The memorial is a combination of green space and concrete gathering areas, each containing a circular granite bench, with the outline of an old 45 rpm record adapter at its’ center. Surrounding the clusters of seating areas are granite markers resembling stage amplifiers, each inscribed with the name and likeness of one of the fire victims.
Many tears were shed as the names of the victims, and the cities and towns where they resided was read.
“Our hearts go out to them, it was such a terrible loss,” Marilyn Diamonte, a parishioner at St. Mary Church on Broadway in Providence, said of the families of those lost. She attended the memorial dedication along with her husband Manny.
Brianna Manzo, 24, whose mother Judith Manzo perished in the fire, said the site’s transformation has made the spot a place where she can now come to remember her mother in peace.
“Before it was gloomy and dark and it felt like nobody really cared, but now it feels like people care,” she said.
Amy Parravano, a friend of radio broadcaster Dave Kane, who lost his son, Nicholas O’Neil, 18, in the fire, said she appreciated that through the ceremony, respect was shown to the dead by also honoring those who live on without them.
“The survivors should know that whatever happened that day their loved ones passed away doing what they love to do best and enjoying the music. Their spirit is here and beyond and lives on in the music,” she said.
Tim Miceli traveled from Norwich, Connecticut, to sit by the memorial created for his brother, Samuel A. Miceli Jr., who died in the fire at the age of 37, along with his girlfriend Jude Henault.
“I thought they did a beautiful job,” said Miceli, of the memorial.
He said he still very much misses his brother and will come back to the site as often as he can to remember him here.
“He liked his music, he loved motorcycles and he really loved his niece and nephew,” Miceli said.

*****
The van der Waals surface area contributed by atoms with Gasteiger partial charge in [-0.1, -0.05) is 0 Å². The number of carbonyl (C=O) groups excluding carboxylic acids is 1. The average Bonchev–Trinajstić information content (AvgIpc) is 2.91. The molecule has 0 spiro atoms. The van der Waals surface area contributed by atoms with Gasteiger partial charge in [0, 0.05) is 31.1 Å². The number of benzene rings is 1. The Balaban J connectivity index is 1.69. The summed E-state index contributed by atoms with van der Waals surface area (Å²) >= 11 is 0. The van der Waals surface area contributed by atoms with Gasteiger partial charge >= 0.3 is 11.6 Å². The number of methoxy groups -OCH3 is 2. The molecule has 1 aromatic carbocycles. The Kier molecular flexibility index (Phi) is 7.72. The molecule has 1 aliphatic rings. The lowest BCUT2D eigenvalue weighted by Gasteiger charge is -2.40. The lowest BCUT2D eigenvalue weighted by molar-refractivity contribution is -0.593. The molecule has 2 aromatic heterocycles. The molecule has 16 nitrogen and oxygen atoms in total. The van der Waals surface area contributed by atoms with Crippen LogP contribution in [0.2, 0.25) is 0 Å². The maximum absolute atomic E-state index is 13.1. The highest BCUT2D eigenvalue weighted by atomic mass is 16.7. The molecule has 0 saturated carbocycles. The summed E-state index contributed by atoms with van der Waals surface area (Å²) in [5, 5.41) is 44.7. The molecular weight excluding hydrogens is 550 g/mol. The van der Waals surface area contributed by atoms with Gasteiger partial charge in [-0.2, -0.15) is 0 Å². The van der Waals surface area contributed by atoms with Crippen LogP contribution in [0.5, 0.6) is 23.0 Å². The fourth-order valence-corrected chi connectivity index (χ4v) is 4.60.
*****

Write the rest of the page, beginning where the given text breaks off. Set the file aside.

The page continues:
Gina Russo, who survived the fire despite being critically injured with severe burns covering 50 percent of her body, lost her then-fiance, Fred Crisostomi — a parishioner at St. Matthew Church in Cranston — in the blaze. Russo serves as president of the Station Fire Memorial Foundation.
“It’s been a long 14 years, I can tell you that,” she said of the project.
She paid tribute to her family, especially her sons Alex and Nick, whom she described as her reasons for living.
She expressed a special word of thanks to the 100 students from West Warwick’s John F. Deering Middle School who each held high a rose as the names of the 100 fire victims was read.
“A tragedy happened on this site but you can rise above anything that no matter how hard life becomes, stop, think about it, breathe and rise above it, because I promise you, life is really, really good,” Russo said, directing her words at the youngsters.
Those were the thoughts on her mind 14 years ago when she thought she’d never survive with all the injuries and the pain. But she surrounded herself with good people and willed her way forward.
“The fire could have sunk me, but I didn’t let it.”